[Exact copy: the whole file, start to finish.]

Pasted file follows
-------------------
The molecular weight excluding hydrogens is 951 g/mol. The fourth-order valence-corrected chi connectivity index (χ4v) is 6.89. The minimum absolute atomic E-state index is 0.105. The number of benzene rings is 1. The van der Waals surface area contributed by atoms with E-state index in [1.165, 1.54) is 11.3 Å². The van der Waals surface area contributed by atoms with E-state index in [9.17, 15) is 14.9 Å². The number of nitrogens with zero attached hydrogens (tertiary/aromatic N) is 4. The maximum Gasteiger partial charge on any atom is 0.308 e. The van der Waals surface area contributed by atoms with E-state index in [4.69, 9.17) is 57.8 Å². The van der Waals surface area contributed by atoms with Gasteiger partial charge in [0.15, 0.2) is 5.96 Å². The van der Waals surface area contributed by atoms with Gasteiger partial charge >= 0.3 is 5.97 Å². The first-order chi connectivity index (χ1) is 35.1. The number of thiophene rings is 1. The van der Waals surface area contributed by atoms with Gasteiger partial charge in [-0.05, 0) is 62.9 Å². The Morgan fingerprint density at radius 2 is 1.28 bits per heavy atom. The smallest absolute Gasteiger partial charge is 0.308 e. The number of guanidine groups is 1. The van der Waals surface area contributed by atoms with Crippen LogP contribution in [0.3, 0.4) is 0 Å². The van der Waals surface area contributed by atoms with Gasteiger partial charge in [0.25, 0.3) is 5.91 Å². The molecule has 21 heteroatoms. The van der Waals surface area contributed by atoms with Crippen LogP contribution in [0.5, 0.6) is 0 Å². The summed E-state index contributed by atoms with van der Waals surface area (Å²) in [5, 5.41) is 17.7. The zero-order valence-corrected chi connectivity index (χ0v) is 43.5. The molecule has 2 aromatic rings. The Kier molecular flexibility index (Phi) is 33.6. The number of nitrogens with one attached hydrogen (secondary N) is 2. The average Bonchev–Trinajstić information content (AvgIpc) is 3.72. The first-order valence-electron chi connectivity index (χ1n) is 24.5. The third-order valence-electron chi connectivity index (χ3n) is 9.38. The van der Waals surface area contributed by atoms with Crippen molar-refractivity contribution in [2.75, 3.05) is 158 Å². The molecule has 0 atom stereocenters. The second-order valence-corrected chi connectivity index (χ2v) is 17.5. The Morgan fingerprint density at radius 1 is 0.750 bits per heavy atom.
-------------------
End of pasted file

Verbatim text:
The molecular weight excluding hydrogens is 951 g/mol. The fourth-order valence-corrected chi connectivity index (χ4v) is 6.89. The minimum absolute atomic E-state index is 0.105. The number of benzene rings is 1. The van der Waals surface area contributed by atoms with E-state index in [1.165, 1.54) is 11.3 Å². The van der Waals surface area contributed by atoms with E-state index in [9.17, 15) is 14.9 Å². The number of nitrogens with zero attached hydrogens (tertiary/aromatic N) is 4. The maximum Gasteiger partial charge on any atom is 0.308 e. The van der Waals surface area contributed by atoms with E-state index in [4.69, 9.17) is 57.8 Å². The van der Waals surface area contributed by atoms with Gasteiger partial charge in [0.15, 0.2) is 5.96 Å². The van der Waals surface area contributed by atoms with Gasteiger partial charge >= 0.3 is 5.97 Å². The first-order chi connectivity index (χ1) is 35.1. The number of thiophene rings is 1. The van der Waals surface area contributed by atoms with Gasteiger partial charge in [-0.05, 0) is 62.9 Å². The Morgan fingerprint density at radius 2 is 1.28 bits per heavy atom. The smallest absolute Gasteiger partial charge is 0.308 e. The number of guanidine groups is 1. The van der Waals surface area contributed by atoms with Crippen LogP contribution in [0.3, 0.4) is 0 Å². The van der Waals surface area contributed by atoms with Gasteiger partial charge in [0.25, 0.3) is 5.91 Å². The molecule has 21 heteroatoms. The van der Waals surface area contributed by atoms with Crippen LogP contribution in [0.5, 0.6) is 0 Å². The summed E-state index contributed by atoms with van der Waals surface area (Å²) in [5, 5.41) is 17.7. The zero-order valence-corrected chi connectivity index (χ0v) is 43.5. The molecule has 2 aromatic rings. The Kier molecular flexibility index (Phi) is 33.6. The number of nitrogens with one attached hydrogen (secondary N) is 2. The average Bonchev–Trinajstić information content (AvgIpc) is 3.72. The first-order valence-electron chi connectivity index (χ1n) is 24.5. The third-order valence-electron chi connectivity index (χ3n) is 9.38. The van der Waals surface area contributed by atoms with Crippen molar-refractivity contribution in [2.75, 3.05) is 158 Å². The molecule has 0 atom stereocenters. The second-order valence-corrected chi connectivity index (χ2v) is 17.5. The Morgan fingerprint density at radius 1 is 0.750 bits per heavy atom.